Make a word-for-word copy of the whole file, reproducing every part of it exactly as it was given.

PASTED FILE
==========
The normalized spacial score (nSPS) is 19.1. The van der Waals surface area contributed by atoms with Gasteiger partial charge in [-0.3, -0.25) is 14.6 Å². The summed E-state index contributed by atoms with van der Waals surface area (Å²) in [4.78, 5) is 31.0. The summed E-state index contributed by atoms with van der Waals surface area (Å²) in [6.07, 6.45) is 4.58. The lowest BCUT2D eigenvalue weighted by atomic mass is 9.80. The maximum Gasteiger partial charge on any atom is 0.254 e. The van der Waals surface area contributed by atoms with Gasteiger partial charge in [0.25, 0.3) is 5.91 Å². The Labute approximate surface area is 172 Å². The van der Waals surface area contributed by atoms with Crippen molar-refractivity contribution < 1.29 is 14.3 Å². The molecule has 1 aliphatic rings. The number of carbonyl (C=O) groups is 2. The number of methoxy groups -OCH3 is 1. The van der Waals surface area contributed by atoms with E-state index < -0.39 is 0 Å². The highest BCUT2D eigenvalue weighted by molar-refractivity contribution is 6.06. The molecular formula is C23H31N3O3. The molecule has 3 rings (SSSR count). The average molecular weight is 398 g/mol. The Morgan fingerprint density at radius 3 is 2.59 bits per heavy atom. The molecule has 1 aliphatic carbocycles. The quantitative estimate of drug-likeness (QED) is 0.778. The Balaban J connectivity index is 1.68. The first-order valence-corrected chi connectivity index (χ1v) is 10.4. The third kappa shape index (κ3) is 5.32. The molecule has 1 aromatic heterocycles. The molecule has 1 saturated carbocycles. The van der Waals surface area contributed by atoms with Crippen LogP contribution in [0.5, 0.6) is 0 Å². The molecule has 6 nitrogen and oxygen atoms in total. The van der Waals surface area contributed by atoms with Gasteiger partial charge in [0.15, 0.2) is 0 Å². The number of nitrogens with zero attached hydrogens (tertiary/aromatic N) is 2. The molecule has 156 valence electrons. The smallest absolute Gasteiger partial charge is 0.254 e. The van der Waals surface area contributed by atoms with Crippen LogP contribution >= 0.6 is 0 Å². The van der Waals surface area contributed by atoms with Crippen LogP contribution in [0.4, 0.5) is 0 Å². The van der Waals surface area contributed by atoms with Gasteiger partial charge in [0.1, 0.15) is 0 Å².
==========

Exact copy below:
The normalized spacial score (nSPS) is 19.1. The van der Waals surface area contributed by atoms with Gasteiger partial charge in [-0.3, -0.25) is 14.6 Å². The summed E-state index contributed by atoms with van der Waals surface area (Å²) in [4.78, 5) is 31.0. The summed E-state index contributed by atoms with van der Waals surface area (Å²) in [6.07, 6.45) is 4.58. The lowest BCUT2D eigenvalue weighted by atomic mass is 9.80. The maximum Gasteiger partial charge on any atom is 0.254 e. The van der Waals surface area contributed by atoms with Gasteiger partial charge in [0.25, 0.3) is 5.91 Å². The Labute approximate surface area is 172 Å². The van der Waals surface area contributed by atoms with Crippen molar-refractivity contribution < 1.29 is 14.3 Å². The molecule has 1 aliphatic rings. The number of carbonyl (C=O) groups is 2. The number of methoxy groups -OCH3 is 1. The van der Waals surface area contributed by atoms with E-state index < -0.39 is 0 Å². The highest BCUT2D eigenvalue weighted by molar-refractivity contribution is 6.06. The molecular formula is C23H31N3O3. The molecule has 3 rings (SSSR count). The average molecular weight is 398 g/mol. The Morgan fingerprint density at radius 3 is 2.59 bits per heavy atom. The molecule has 1 aliphatic carbocycles. The quantitative estimate of drug-likeness (QED) is 0.778. The Balaban J connectivity index is 1.68. The first-order valence-corrected chi connectivity index (χ1v) is 10.4. The third kappa shape index (κ3) is 5.32. The molecule has 1 aromatic heterocycles. The molecule has 1 saturated carbocycles. The van der Waals surface area contributed by atoms with Crippen LogP contribution in [0.5, 0.6) is 0 Å². The molecule has 6 nitrogen and oxygen atoms in total. The van der Waals surface area contributed by atoms with Gasteiger partial charge in [0.15, 0.2) is 0 Å². The number of nitrogens with zero attached hydrogens (tertiary/aromatic N) is 2. The molecule has 156 valence electrons. The smallest absolute Gasteiger partial charge is 0.254 e. The van der Waals surface area contributed by atoms with Crippen LogP contribution >= 0.6 is 0 Å². The van der Waals surface area contributed by atoms with Crippen LogP contribution in [0.4, 0.5) is 0 Å². The van der Waals surface area contributed by atoms with Gasteiger partial charge in [0.1, 0.15) is 0 Å².